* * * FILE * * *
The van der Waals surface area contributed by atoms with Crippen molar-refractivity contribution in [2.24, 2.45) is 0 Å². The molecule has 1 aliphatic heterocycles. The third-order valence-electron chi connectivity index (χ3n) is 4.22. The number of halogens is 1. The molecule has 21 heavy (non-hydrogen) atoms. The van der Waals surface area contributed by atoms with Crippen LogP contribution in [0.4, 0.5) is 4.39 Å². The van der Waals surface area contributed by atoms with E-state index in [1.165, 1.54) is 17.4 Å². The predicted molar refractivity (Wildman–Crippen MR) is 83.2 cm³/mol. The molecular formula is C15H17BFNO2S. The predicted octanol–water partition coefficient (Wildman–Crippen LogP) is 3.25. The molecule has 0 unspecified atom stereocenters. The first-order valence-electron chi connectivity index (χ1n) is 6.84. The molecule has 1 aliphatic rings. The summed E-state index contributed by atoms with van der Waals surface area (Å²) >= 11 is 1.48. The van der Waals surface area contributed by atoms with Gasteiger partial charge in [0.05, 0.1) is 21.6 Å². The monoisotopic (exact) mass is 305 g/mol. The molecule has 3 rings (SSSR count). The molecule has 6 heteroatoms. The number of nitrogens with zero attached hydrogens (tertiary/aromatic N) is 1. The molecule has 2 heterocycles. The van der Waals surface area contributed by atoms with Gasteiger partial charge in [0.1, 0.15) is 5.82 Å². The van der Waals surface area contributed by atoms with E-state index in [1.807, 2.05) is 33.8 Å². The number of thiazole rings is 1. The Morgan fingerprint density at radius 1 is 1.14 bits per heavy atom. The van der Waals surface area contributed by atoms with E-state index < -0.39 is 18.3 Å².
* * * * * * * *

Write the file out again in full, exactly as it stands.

The van der Waals surface area contributed by atoms with Crippen molar-refractivity contribution in [2.24, 2.45) is 0 Å². The molecule has 1 aliphatic heterocycles. The third-order valence-electron chi connectivity index (χ3n) is 4.22. The number of halogens is 1. The molecule has 21 heavy (non-hydrogen) atoms. The van der Waals surface area contributed by atoms with Crippen LogP contribution in [0.4, 0.5) is 4.39 Å². The van der Waals surface area contributed by atoms with E-state index in [1.165, 1.54) is 17.4 Å². The predicted molar refractivity (Wildman–Crippen MR) is 83.2 cm³/mol. The molecular formula is C15H17BFNO2S. The predicted octanol–water partition coefficient (Wildman–Crippen LogP) is 3.25. The molecule has 0 unspecified atom stereocenters. The first-order valence-electron chi connectivity index (χ1n) is 6.84. The molecule has 1 aliphatic rings. The summed E-state index contributed by atoms with van der Waals surface area (Å²) >= 11 is 1.48. The van der Waals surface area contributed by atoms with Gasteiger partial charge in [0.05, 0.1) is 21.6 Å². The monoisotopic (exact) mass is 305 g/mol. The molecule has 3 rings (SSSR count). The molecule has 6 heteroatoms. The number of nitrogens with zero attached hydrogens (tertiary/aromatic N) is 1. The molecule has 2 heterocycles. The van der Waals surface area contributed by atoms with Gasteiger partial charge in [0.1, 0.15) is 5.82 Å². The van der Waals surface area contributed by atoms with E-state index in [1.807, 2.05) is 33.8 Å². The number of thiazole rings is 1. The Morgan fingerprint density at radius 1 is 1.14 bits per heavy atom. The van der Waals surface area contributed by atoms with E-state index < -0.39 is 18.3 Å².